The Register-Herald, Beckley, West Virginia

Local News

April 25, 2013

Documentary sheds light on prescription pill crisis in W.Va.

With three screenings down and two more to go, the documentary “Oxyana” is already receiving rave reviews at the Tribeca Film Festival.  

“Oxyana,” a film that highlights Oceana and the prescription pill epidemic, is being called “gripping” and a “festival standout.”

Morgan Davies, a PolicyMic writer, said this documentary goes beyond the town of Oceana, highlighting “the crisis of West Virginia as a state, of Appalachia as a region, and of small-town America as a way of life.”

In her review, she not only addressed the social impact of the film, but also the political one.

“The world has moved on from coal as an energy source,” she writes, “and neither the federal nor the state governments have seen fit to do much of anything to rehabilitate the areas suffering from that change, Oceana among them.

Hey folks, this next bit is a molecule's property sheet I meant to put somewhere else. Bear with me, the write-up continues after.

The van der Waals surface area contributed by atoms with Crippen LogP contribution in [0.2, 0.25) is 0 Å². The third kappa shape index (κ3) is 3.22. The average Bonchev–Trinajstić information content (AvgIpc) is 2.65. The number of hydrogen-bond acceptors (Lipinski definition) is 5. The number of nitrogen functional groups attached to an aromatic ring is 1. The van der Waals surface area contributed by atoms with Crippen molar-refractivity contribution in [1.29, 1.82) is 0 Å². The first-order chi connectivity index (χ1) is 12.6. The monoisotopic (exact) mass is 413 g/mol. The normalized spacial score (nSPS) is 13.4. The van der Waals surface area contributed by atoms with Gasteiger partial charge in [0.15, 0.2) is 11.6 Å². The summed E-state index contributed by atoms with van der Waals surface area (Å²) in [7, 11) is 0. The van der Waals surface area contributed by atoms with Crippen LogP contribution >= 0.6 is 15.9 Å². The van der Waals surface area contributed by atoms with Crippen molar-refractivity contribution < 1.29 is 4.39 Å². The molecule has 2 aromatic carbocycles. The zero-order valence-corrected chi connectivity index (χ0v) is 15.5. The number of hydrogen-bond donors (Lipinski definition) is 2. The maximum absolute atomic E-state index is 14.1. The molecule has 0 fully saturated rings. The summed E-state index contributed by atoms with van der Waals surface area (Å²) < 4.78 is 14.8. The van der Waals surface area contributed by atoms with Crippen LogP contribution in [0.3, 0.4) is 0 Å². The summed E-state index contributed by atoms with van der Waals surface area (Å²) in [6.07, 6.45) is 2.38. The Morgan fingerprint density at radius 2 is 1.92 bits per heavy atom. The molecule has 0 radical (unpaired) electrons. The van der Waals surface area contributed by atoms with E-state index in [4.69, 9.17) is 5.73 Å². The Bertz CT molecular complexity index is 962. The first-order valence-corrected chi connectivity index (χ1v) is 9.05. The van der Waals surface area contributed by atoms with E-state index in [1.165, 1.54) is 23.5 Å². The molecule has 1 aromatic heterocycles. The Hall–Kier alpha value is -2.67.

“Because of the lack of job opportunities, as well as the ever-growing drug problem, these folks simply do not have the ability to generate savings or make investments.

“This is hardly a problem unique to Oceana, but the particular situation there makes it a compelling case study of the cycle of poverty that plagues the American lower class,” Davies said.

John DeFore, a writer for The Hollywood Reporter, said the documentary offers no narration or titles, but simply “lets these young men and women speak and leaves us to hear them without judging.”

He said the Oceana residents shown in the film range from an addict, to a struggling mother, to a dealer, to a doctor—who said he sees a death by overdose every day, not even counting those who are dead at home before EMS arrives.  

DeFore said the film is “superbly put-together,” with “excellent photography” and “on-target” music.

Amy Grey, Oxyana press contact, said no distribution plans have been set yet, but additional film festivals and theater screenings could be possible. To stay updated on the latest, visit www.oxyana.com.

— E-mail: wholdren@register-herald.com

 

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